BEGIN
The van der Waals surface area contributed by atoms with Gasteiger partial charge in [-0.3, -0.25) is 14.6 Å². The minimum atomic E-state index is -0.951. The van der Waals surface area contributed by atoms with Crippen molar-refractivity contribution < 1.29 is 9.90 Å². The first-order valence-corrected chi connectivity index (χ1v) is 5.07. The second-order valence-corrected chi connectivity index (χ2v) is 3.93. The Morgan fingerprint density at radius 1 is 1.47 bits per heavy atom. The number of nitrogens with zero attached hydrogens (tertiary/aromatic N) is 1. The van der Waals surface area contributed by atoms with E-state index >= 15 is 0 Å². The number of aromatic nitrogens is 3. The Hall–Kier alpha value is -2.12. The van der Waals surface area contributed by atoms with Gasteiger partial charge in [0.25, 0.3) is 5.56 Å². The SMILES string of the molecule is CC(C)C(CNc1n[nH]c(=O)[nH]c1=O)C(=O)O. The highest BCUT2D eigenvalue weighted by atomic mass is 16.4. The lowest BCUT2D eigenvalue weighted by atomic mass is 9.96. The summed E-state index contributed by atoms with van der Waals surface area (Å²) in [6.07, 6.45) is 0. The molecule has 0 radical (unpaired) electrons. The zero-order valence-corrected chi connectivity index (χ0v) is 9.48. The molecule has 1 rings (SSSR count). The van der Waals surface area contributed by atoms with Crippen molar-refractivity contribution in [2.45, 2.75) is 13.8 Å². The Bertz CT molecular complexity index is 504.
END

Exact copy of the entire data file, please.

The van der Waals surface area contributed by atoms with Gasteiger partial charge in [-0.3, -0.25) is 14.6 Å². The minimum atomic E-state index is -0.951. The van der Waals surface area contributed by atoms with Crippen molar-refractivity contribution < 1.29 is 9.90 Å². The first-order valence-corrected chi connectivity index (χ1v) is 5.07. The second-order valence-corrected chi connectivity index (χ2v) is 3.93. The Morgan fingerprint density at radius 1 is 1.47 bits per heavy atom. The number of nitrogens with zero attached hydrogens (tertiary/aromatic N) is 1. The van der Waals surface area contributed by atoms with E-state index >= 15 is 0 Å². The number of aromatic nitrogens is 3. The Hall–Kier alpha value is -2.12. The van der Waals surface area contributed by atoms with Gasteiger partial charge in [0.25, 0.3) is 5.56 Å². The SMILES string of the molecule is CC(C)C(CNc1n[nH]c(=O)[nH]c1=O)C(=O)O. The highest BCUT2D eigenvalue weighted by atomic mass is 16.4. The lowest BCUT2D eigenvalue weighted by atomic mass is 9.96. The summed E-state index contributed by atoms with van der Waals surface area (Å²) in [6.07, 6.45) is 0. The molecule has 0 radical (unpaired) electrons. The zero-order valence-corrected chi connectivity index (χ0v) is 9.48. The molecule has 1 rings (SSSR count). The van der Waals surface area contributed by atoms with Crippen molar-refractivity contribution in [2.45, 2.75) is 13.8 Å². The Bertz CT molecular complexity index is 504.